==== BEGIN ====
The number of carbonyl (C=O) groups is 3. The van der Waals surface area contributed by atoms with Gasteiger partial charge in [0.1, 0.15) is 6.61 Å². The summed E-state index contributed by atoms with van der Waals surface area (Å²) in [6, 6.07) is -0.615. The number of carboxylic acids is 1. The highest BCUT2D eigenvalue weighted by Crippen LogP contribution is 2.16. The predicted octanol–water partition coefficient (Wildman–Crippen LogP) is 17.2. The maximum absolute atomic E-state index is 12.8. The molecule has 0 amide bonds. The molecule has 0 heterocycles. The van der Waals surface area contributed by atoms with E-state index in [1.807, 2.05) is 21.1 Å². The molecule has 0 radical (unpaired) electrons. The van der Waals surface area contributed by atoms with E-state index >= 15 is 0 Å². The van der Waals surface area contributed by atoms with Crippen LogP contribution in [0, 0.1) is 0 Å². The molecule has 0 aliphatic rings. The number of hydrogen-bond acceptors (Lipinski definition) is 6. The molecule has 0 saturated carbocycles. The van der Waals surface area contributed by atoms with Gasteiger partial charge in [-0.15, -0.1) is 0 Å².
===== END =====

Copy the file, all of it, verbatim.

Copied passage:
The number of carbonyl (C=O) groups is 3. The van der Waals surface area contributed by atoms with Gasteiger partial charge in [0.1, 0.15) is 6.61 Å². The summed E-state index contributed by atoms with van der Waals surface area (Å²) in [6, 6.07) is -0.615. The number of carboxylic acids is 1. The highest BCUT2D eigenvalue weighted by Crippen LogP contribution is 2.16. The predicted octanol–water partition coefficient (Wildman–Crippen LogP) is 17.2. The maximum absolute atomic E-state index is 12.8. The molecule has 0 amide bonds. The molecule has 0 heterocycles. The van der Waals surface area contributed by atoms with E-state index in [1.807, 2.05) is 21.1 Å². The molecule has 0 radical (unpaired) electrons. The van der Waals surface area contributed by atoms with E-state index >= 15 is 0 Å². The van der Waals surface area contributed by atoms with Crippen LogP contribution in [0, 0.1) is 0 Å². The molecule has 0 aliphatic rings. The number of hydrogen-bond acceptors (Lipinski definition) is 6. The molecule has 0 saturated carbocycles. The van der Waals surface area contributed by atoms with Gasteiger partial charge in [-0.15, -0.1) is 0 Å².